As a lover of folklore and mythology, Adrienne Celt's debut novel THE DAUGHTERS looks very intriguing. After the famous soprano Lulu gives birth to her daughter, she finds herself unable to utter a single note, fearful of a supposed family curse that travels from mother to daughter. Inspired by the story of Rusalka of Polish folklore, the novel is about the relationship between mothers and daughters, and the mysterious legacies that pass between them.
MAKE YOUR HOME AMONG STRANGERS is the debut novel from Jennine Capo Crucet and tells the story of Lizet, a daughter of Cuban immigrants struggling to find her space in America. After being accepted to a prestigious university, Lizet struggles with leaving home, entering the privileged world of Rawlings College, and the repercussions of her parents's divorce. On a visit home for Thanksgiving, everything about her and her family's lives is disrupted when they take in a young boy whose mother died while fleeing Cuba. As the nation debates the ethics of immigration and her town and her family is thrown into the spotlight, Lizet is pulled between cultural, generational, and political differences.
Much more than just the story of the woman who would give birth to famous Impressionist painter Camille Pissarro, THE MARRIAGE OF OPPOSITES is a story about forbidden love, the different relationships between women, and a woman's journey toward seizing her own destiny. Following her other acclaimed novels, Alice Hoffman's latest looks like it will be a stunner.
Ann Beattie's newest collection of short stories, THE STATE WE'RE IN: MAINE STORIES gathers stories linked by shared female characters and their locality; the state of Maine. Ranging from topics that are at once everyday and poignant, Beattie's newest story collection explores both the women who live in its pages, but also a shared reflection of the space they live in. This one looks very intriguing.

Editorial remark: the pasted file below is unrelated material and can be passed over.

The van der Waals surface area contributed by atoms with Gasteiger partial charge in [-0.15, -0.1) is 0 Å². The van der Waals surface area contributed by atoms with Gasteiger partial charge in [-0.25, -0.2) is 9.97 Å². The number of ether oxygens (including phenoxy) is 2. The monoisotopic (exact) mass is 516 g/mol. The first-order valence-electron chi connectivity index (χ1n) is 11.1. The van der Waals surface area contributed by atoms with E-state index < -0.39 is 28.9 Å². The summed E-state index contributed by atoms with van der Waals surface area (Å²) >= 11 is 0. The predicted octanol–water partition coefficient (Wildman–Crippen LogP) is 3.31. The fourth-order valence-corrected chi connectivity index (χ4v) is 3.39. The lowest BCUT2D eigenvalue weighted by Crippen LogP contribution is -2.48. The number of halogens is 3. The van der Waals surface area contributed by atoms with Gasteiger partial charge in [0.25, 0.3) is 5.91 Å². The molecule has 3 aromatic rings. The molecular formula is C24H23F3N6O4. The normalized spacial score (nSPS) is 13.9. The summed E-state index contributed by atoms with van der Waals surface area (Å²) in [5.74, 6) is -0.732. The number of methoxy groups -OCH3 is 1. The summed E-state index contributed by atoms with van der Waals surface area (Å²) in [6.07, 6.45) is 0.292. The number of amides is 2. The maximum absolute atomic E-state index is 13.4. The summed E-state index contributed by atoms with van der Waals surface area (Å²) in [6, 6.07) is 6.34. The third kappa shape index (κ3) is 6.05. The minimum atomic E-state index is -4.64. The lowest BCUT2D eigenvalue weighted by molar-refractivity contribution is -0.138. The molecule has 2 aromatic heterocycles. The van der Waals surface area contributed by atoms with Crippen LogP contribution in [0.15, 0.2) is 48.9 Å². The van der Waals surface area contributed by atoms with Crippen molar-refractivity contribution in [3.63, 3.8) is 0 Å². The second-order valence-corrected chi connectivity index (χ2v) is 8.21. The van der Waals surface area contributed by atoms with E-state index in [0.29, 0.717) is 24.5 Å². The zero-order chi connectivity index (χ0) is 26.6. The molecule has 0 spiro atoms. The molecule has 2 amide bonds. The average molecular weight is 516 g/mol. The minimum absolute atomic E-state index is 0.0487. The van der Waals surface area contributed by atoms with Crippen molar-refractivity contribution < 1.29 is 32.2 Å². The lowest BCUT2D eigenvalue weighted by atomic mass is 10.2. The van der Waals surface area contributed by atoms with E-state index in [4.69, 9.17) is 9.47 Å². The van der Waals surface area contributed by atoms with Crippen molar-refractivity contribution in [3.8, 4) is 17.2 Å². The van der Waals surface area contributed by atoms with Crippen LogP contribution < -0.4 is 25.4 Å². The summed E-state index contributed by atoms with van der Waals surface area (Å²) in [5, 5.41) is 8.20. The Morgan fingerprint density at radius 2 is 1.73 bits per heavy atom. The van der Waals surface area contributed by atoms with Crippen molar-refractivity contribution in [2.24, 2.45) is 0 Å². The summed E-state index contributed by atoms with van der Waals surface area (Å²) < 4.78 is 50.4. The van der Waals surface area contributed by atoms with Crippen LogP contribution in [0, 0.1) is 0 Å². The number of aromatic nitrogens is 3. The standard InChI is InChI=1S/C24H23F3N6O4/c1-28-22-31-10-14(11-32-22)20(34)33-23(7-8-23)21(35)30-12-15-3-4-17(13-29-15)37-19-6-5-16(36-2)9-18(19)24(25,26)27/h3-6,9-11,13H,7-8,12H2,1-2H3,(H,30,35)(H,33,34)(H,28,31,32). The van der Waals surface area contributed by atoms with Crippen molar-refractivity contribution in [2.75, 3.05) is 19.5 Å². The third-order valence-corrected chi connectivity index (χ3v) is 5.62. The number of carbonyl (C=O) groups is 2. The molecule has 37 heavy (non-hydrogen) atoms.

A few books releasing this July that I am most excited about!
Companion to the beloved novel TO KILL A MOCKINGBIRD, Harper Lee's GO SET A WATCHMAN has been one of the most talked about books of this year and is a shoe-in for this list. Told from the perspective of an adult Scout, this book offers a new look into Lee's classic.
In the village of Kulumani, Mozambique, women are being hunted by lionesses. Told from the alternating perspectives of Mariamar, a woman whose sister was killed by a lioness, and Archangel Bullseye, a man who has been hired to hunt the predators, it slowly becomes clear that the lionesses may have been summoned by the women themselves. I'm intrigued by CONFESSION OF THE LIONESS, and can't wait to read it for myself.
Jack and Deb are living an ideal life -- he's a well-known New York artist and she's a dancer who retired to raise their two beloved children. But one day a package arrives at their doorstep that reveals Jack's secret life. It's addressed to Deb, but their two children open it first. AMONG THE TEN THOUSAND THINGS explores the fragile relationship between these family members and the obstacles they must face together.
When Jim's wife Grace becomes pregnant with their much-longed for child, he leaves behind his career as a test pilot and the chance to become an astronaut to help raise their child. Jim and Grace are happy facing the challenges of parenthood, until one day their family faces an unexpected tragedy. Spanning across one of the most turbulent times in American history, THE LAST PILOT explores a story of loss and courage.
In a small village, and with the help of a woman known only as the "examiner," a man is re-learning how to live. A puzzling, mysterious, and haunting story, A CURE FOR SUICIDE explores a dystopian reality and looks like it will be a fascinating new read.